5.1 First Aid Information
- The Health and Safety (First Aid) Regulations 1981;
- Section 3, Health and Safety at Work etc. Act 1974;
- The reporting of Diseases and Dangerous Occurrences Regulations 1995;
- Management of health and safety at work regulations 1999.
The provision for First Aid which an employer must make for employees and trainees, is set out in 3(1) of the 1981 First Aid regulations. However, it should be realised that this does not include any obligation - beyond a general duty of care as defined in Section 3 of the Health and Safety at Work 1974 Act - to any person who is not their employee, which in our case includes students as well as visitors. Any provision that is made is a moral act by The University College as a responsible employer.
In accordance with the 1981 Regulations, First Aid is defined as:-
- Treatment for the purpose of preserving life and minimising the affect of the injury/illness, until a nurse or medical practitioner arrives;
- Treatment of minor injuries which would otherwise receive no treatment or are not sufficiently serious to require the services of a medical practitioner or nurse;
- First Aid should be applied in accordance with the parameters stated in 2 above, and reinforced during any First Aid debate or training;
- It is important to appreciate that First Aid is precisely what it says it is:- "a first line of action as defined by the qualification and within the limitations of the equipment supplied". If a First Aider has any doubt at all that further treatment is necessary, they must refer the patient to a qualified medical practitioner;
- A University "Accident/Dangerous Occurrence" form must always be filled and returned to the SHE office for record purposes. In cases of serious injury, staff should be aware that the CSA is obliged by law, to inform the Health and Safety Executive immediately so must contact him as soon as possible after the occurrence;
- Action taken by a First Aider, must be fully recorded on the above form in case of any further development of an injury. This record must also include details of what treatment and advice was given. In more serious cases where the patient is referred for further treatment, a full investigation may be necessary and a written report produced by the Health Safety and Environment Advisor. A copy of any additional report/information will be filed with the "ADO" form.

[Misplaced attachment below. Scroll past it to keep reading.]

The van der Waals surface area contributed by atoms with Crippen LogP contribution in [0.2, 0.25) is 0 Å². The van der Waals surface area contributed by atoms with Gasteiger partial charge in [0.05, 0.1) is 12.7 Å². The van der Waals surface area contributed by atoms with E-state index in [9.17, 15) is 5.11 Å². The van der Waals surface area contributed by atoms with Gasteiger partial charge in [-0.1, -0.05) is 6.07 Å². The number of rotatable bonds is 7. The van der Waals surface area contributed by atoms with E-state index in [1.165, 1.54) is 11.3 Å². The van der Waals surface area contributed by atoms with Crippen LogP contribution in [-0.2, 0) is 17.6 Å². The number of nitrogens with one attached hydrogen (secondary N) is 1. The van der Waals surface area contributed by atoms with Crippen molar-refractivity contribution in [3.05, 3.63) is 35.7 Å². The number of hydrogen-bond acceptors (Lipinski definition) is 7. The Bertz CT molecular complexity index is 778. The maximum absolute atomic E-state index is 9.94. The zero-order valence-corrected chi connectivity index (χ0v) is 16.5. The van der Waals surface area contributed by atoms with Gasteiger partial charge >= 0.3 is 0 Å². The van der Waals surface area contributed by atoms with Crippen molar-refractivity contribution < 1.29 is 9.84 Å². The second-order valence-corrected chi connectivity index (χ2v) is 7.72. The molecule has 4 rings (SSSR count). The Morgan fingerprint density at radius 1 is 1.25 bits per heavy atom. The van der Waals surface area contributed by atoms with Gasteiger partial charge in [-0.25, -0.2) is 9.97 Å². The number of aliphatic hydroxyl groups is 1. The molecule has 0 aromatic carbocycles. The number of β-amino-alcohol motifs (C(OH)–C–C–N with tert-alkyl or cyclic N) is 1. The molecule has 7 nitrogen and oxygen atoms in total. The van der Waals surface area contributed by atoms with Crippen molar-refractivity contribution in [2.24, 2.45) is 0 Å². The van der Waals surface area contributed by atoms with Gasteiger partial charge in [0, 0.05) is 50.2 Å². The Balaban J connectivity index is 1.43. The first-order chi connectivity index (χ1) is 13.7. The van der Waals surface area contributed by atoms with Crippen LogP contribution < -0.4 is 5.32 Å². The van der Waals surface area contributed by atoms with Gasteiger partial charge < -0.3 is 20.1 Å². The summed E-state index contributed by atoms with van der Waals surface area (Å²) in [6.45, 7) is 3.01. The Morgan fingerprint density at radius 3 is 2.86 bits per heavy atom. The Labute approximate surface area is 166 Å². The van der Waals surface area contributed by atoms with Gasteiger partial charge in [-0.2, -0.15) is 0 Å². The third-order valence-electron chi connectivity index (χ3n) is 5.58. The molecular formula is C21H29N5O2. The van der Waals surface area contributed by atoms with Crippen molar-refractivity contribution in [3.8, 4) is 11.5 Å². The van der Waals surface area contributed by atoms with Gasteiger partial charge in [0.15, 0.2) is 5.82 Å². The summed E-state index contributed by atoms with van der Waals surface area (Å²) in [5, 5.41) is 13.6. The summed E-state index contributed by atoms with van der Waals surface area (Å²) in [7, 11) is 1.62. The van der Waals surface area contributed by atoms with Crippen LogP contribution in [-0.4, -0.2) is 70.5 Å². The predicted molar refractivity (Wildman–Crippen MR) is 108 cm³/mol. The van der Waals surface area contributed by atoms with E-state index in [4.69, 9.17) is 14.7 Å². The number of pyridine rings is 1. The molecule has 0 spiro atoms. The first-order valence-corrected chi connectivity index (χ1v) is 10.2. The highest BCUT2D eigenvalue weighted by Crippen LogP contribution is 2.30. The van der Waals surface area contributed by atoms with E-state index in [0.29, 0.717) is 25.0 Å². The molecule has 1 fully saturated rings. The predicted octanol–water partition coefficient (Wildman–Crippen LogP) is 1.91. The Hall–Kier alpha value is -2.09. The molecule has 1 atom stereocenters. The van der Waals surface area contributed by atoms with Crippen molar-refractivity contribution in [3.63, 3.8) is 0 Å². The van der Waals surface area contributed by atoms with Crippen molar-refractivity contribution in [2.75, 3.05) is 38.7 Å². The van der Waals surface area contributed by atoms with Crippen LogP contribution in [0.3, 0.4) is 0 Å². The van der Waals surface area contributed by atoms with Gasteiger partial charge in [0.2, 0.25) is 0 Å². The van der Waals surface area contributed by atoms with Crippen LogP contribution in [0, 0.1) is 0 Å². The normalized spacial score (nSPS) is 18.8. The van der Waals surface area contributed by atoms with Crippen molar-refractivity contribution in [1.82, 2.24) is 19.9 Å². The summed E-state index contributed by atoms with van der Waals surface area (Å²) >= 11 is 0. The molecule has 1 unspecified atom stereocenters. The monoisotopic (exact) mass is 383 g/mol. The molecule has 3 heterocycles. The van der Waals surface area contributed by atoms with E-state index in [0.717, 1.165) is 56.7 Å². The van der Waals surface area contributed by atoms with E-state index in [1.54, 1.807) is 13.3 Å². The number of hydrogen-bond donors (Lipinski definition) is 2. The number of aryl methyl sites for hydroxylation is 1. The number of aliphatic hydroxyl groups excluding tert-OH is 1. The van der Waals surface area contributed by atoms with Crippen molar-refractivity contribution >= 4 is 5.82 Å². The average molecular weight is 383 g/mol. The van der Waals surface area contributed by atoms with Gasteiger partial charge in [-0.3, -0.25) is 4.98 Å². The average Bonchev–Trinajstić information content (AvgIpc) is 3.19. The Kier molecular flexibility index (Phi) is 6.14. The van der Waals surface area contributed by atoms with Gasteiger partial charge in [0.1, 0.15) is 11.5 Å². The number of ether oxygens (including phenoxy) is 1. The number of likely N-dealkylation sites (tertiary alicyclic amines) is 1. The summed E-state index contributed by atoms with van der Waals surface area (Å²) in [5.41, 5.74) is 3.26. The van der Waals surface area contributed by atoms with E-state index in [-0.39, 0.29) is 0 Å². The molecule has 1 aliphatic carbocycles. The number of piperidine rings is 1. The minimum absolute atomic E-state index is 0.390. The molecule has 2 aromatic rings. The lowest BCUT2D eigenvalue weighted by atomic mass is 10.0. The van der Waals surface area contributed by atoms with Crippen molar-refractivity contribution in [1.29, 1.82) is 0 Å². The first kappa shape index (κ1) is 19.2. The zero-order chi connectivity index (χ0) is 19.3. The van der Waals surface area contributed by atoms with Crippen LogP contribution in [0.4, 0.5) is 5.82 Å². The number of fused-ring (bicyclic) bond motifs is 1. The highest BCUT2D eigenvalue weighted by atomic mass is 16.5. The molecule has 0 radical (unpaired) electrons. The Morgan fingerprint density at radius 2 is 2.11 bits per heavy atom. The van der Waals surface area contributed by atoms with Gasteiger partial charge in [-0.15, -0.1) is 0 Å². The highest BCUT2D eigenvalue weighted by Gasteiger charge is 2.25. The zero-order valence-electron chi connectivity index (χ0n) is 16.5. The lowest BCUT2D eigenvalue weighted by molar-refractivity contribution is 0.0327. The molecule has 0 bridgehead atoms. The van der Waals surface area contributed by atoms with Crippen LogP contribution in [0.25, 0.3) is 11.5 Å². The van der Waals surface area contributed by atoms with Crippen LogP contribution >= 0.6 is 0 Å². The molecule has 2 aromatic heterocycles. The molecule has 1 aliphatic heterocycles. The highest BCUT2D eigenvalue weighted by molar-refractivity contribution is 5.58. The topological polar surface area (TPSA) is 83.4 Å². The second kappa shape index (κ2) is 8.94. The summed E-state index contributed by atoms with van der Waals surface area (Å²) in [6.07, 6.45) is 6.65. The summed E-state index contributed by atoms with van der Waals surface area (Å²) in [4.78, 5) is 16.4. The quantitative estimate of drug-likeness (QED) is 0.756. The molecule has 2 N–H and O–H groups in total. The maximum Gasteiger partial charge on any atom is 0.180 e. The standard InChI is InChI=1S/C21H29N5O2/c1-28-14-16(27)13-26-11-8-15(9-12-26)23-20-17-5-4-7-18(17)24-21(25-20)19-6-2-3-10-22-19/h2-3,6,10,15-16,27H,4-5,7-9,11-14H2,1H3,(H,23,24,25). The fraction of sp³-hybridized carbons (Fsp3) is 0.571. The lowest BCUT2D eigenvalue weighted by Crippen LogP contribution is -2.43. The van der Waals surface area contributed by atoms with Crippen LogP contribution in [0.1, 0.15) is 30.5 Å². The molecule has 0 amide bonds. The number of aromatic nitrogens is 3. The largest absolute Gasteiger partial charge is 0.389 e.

First Aid Qualifications
All First Aiders must have an up to date "First Aid at Work Certificate" in order to practice. This must be renewed every three years by attendance at a recognised refresher training course. In order to stay in practice, this qualification must not be allowed to expire, even by a day. It is therefore important to monitor expiry dates and inform the "CSA" in good time - at least two months - so that attendance at such a refresher course can be arranged.
First Aid Equipment
- It is the responsibility of all First Aiders to ensure that the equipment in their First Aid Bag is up to date at all times to the scale of materials as per the latest information available from current regulations only. No other additions such as tablets, lotions, sprays, etc. should be held for use;
- They should also carry a supply of Accident reporting forms to eliminate delay in reporting incidents;
- Where food is being prepared Blue Detectable Plasters are provided and must be used;
- The use of Eye baths/cups/ refillable containers are not generally supplied due to the danger of infection if not properly controlled. A better solution in cases of eye contamination is generally the use of copious amounts of tap water where possible. Only in exceptional circumstances or where tap water is not available, the use of sealed disposable containers of saline will be issued be sanctioned by the Health Safety and Environment Advisor, but must be monitored for use and date, by the specific First Aider.
Precautions Against Aids
It is sensible to consider that all body fluids, but particularly blood, as being potentially infected with Hepatitis B virus and HIV. Contact with them is therefore best avoided wherever possible. Where spillage has occurred, mopping up should be speedy and thorough. This is best done by the "owner", but since this is often not possible, then the following procedure should be observed:
- Ensure that you have no open cuts or wounds.* Disposable gloves and apron must be worn whilst the spillage is removed using a wet paper roll, towels or even newspaper;
- The spillage area must then be thoroughly cleaned with a disposable cloth or towel using detergent and water;
- All these materials including the gloves and apron, must be disposed of in the special yellow medical waste disposal bag supplied with First Aid Kits and taken for incineration to a Medical Centre;
- A spillage area should finally be wiped over with disinfectant and left to dry naturally. The cleaners mop and bucket can be used for this purpose.
Finally, WASH YOUR HANDS THOROUGHLY.Note: It is important when washing hands to ensure that special attention is given to thumbs, between fingers and finger tips.